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Where Nutritional and Economic Needs Meet, Innovation is Spurred

Blythe Nicole Kladney's picture

In the early 2000s Frank Daller and Brian Harrington were a world away from each other. Despite this, they had seemingly simultaneous experiences that would change their lives forever. In their separate travels through India and Africa, they were confronted with stunted, sick, and dying children: all because they simply did not have enough food to eat.  It was in these travels that both men – miles from each other – became committed to providing low-cost food solutions to fight malnutrition in the developing world. While they did not know it at the time, Malnutrition Matters (a 2007 Development Marketplace Grantee) was born.
Through their previous work with a private food company and various nonprofit organizations, both men realized that by installing simple electric food processing systems, they could provide much needed protein to low-income populations at an affordable price. Additionally, they realized that if they sold these systems to local entrepreneurs, they could provide a pathway to improved economic status for members of these communities who otherwise would be left to scratch out a living.  They developed their SoyCow system – their version of an electric food processing system designed to efficiently and economically produce soy milk and other soy based products like yoghurt and tofu – and installed them in numerous hospitals, orphanages, and schools across the developing world.“

Typically these people cannot afford protein like eggs or milk. With our systems in place, we were able to provide a protein rich supplement for 700-1000 kids each day per system,” Hart Jansson, the president of Malnutrition Matters, said of watching how quickly lives were being changed by such a simple solution. “This increase of protein made a significant difference in their health. With a better diet, children were focused, learning better, and those who invested in the system were improving their status and creating an economically viable community.”

Despite this profound social impact, Malnutrition Matters was struggling to survive.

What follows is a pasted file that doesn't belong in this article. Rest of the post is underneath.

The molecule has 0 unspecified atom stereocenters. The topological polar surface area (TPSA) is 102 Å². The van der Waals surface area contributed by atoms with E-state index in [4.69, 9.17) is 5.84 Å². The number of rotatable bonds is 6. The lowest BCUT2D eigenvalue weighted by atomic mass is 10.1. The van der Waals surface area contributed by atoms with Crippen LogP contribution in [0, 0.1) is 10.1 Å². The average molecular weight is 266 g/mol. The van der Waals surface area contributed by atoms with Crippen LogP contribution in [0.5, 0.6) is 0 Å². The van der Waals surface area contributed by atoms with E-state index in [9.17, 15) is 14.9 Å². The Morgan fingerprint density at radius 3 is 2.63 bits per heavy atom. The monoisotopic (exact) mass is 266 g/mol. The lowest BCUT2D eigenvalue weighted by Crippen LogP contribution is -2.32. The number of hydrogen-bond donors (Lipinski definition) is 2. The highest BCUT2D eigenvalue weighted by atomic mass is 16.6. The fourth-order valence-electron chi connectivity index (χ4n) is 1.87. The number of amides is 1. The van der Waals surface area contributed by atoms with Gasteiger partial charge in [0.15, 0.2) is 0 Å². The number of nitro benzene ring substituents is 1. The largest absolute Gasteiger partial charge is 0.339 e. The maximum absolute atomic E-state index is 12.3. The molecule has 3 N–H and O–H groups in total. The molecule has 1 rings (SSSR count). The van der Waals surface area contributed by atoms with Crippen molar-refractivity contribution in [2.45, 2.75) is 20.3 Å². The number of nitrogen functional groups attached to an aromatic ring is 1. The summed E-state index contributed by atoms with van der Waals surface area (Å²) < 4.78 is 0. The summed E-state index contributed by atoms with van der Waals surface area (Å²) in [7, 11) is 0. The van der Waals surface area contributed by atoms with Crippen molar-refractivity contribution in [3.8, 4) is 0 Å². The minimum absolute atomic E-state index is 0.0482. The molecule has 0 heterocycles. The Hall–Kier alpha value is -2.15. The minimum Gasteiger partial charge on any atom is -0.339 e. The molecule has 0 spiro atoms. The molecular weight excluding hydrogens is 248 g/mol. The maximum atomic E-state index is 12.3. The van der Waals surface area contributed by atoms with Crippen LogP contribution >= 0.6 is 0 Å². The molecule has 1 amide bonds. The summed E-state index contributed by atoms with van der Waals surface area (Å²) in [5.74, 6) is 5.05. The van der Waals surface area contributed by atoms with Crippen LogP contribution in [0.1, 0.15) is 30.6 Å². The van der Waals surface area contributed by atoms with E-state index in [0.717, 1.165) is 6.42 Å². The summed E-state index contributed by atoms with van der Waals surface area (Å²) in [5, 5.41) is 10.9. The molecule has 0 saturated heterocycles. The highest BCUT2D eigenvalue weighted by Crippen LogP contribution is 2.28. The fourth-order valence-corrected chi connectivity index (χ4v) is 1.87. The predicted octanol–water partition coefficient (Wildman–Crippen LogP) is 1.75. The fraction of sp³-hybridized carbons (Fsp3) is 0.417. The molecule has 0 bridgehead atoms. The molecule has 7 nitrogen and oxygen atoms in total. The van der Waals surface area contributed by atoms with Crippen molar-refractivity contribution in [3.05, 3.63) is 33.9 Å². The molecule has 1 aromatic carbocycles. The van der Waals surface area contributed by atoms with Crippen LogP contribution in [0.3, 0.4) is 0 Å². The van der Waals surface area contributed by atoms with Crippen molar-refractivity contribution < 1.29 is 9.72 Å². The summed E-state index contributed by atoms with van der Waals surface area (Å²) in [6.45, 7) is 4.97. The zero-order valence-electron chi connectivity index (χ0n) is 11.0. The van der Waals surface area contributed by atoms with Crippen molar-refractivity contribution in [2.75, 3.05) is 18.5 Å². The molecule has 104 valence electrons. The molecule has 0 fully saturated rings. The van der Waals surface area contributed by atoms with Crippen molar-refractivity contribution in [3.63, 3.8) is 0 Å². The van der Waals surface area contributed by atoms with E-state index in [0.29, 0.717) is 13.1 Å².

The electrified regions of developing countries were only a very particular niche of regions to serve. Therefore, our capital was extremely limited and we were working out of our homes,” Mr. Daller said of the organization’s humble and economically difficult beginnings. “Our only income came from selling the SoyCows to a specific, niche market; leaving very little room for growth.”

The two founders faced a fundamental question that many nonprofit organizations inevitably face: how to survive economically and not lose the priceless impact their organization has on so many lives. Through some difficult discussions, brainstorming, and relying on Mr. Harrington’s engineering background. Malnutrition Matters realized their solution: the VitaGoat.

“Operating without the need for electricity, the VitaGoat system uses locally-available fuels to operate the processing system. With a non-electric solution, the two founders were able to expand their organization to remote areas of the developing world where malnutrition is worst and electricity is scarce, very expensive, or completely unreliable. They were able to expand their organization to impact those in most need, all the while saving their organization.

“Our innovation was spurred by the fact that we were struggling mightily to survive,” Mr. Jansson explained, “It was a case of the ‘nutritional necessity’ of the people we were helping, and the ‘economic necessity’ of the survival of Malnutrition Matters.”